). In a diverse range of physiological roles, MCH can act as a functional antagonist of α–melanocyte-stimulating hormone (α-MSH) that binds to the melanocortin-1 receptor (29
) and, initially, MCH was described in teleost fish where the activity of the hormone decreased skin pigmentation (31
). Recently, MCHR1 expression has been reported in human melanocytes and melanoma cell lines (32
). Further study revealed that MCH both reduced the increase in cAMP that occurs in response to α-MSH and partly inhibited the induction of melanogenesis by α-MSH in human melanocytes (32
). This suggested that the MCH/MCHR1 signaling pathway might function in the regulation of melanocytes and hence melanin production. Because MCHR1 is exposed on the cell surface, it could be accessible to autoantibodies that might adversely affect the functioning of the receptor, leading to the disruption of normal melanocyte behavior. With regard to this possibility, experiments undertaken in this study demonstrated that IgG from MCHR1 Ab-positive vitiligo patients has an inhibitory affect upon the binding of MCH to its receptor. Other autoimmune disorders that result directly from autoantibody production against surface receptors include Graves disease, hypothyroidism, and myasthenia gravis. In autoimmune thyroid disease, the G protein-coupled TSHR, present on the surface of thyroid follicular cells, is the target of autoantibodies that can either stimulate TSHR, leading to an increase in the synthesis of thyroid hormones and the subsequent clinical symptoms of hyperthyroidism, or inhibit the binding of TSH, leading to hypothyroidism (33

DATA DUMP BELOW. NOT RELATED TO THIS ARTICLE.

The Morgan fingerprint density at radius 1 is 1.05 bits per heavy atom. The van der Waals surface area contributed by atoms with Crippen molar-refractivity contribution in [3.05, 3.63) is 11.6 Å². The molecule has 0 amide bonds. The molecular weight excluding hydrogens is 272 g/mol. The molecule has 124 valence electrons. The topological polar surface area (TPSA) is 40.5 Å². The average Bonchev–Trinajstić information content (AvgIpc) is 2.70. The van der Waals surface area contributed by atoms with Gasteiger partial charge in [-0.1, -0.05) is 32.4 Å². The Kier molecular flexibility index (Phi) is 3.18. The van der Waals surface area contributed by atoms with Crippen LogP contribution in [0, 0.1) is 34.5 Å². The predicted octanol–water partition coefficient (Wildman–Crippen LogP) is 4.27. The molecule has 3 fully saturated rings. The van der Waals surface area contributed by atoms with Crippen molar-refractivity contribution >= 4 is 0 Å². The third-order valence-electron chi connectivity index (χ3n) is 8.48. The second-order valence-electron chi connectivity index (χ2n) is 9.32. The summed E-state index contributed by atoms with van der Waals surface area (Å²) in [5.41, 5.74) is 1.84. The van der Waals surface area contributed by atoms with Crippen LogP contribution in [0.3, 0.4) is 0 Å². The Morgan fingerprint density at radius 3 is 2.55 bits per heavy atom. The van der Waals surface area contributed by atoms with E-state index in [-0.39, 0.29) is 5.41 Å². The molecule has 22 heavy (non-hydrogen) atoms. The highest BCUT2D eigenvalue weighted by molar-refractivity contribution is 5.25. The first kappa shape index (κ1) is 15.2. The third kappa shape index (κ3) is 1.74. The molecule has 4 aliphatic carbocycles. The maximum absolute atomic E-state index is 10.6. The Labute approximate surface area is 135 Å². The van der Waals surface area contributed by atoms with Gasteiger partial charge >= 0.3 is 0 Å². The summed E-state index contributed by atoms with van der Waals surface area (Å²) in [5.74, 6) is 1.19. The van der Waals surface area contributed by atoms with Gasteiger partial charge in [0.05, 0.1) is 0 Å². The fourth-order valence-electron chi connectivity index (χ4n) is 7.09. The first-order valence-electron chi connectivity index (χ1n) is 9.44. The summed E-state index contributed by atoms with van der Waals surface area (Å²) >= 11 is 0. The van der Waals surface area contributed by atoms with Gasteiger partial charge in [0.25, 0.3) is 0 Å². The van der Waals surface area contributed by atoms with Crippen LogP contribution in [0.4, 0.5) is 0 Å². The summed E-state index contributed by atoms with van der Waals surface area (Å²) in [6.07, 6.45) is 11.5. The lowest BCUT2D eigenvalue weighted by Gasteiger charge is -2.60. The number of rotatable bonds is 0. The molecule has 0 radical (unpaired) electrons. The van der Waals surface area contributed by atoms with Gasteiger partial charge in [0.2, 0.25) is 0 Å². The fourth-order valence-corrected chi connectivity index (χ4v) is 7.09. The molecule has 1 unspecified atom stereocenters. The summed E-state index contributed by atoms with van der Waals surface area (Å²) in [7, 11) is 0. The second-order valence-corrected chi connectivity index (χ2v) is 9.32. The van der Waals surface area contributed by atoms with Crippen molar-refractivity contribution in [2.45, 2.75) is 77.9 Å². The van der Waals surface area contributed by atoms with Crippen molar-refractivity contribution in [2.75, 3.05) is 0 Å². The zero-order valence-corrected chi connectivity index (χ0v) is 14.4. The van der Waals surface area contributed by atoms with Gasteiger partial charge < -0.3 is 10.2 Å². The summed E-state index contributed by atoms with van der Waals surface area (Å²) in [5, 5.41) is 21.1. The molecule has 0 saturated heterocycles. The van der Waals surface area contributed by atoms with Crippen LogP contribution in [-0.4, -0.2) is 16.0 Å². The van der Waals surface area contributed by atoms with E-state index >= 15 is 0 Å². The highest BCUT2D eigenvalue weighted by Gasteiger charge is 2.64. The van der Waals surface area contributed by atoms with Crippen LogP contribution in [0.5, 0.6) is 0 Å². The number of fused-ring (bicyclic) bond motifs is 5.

Exactly how anti-MCHR1 Ab’s arise remains to be determined. A genetic predisposition to autoimmunity or cross-reacting antigens, expressed on either other cells or on infecting microorganisms, might elicit their production. Alternatively, MCHR1 Ab’s might result from an immune response following damage to pigment cells induced by other mechanisms. Because the expression of MCHR1 is not limited to melanocytes and the receptor is found within the central nervous system (29
) and in keratinocytes (34
), the selective destruction of pigment cells, as observed in vitiligo, might result from the relative sensitivity of melanocytes to immune-mediated injury as compared with, for example, fibroblasts and keratinocytes (35
In summary, the use of phage-display technology has enabled the isolation of a novel autoantigen in vitiligo, MCHR1. Although Ab’s in vitiligo patients are apparently most commonly directed against melanocyte antigens on the surface of the cell (5
), this is the first study, to our knowledge, that has specifically identified a surface receptor as an autoantigen in vitiligo. Previously, only intracellular melanocyte proteins such as tyrosinase have been reported as autoantigens in this depigmenting skin disorder (7
). Furthermore, in vitiligo patients, Ab’s to MCHR1 appear to be more frequent than those to the melanogenic autoantigens tyrosinase, TRP-1, TRP-2, and Pmel17, at least in our experience (9
). Finally, Ab’s against MCHR1 might indicate the presence of autoreactive anti-MCHR1 T lymphocytes that are capable of destroying pigment cells, a possibility that requires further investigation.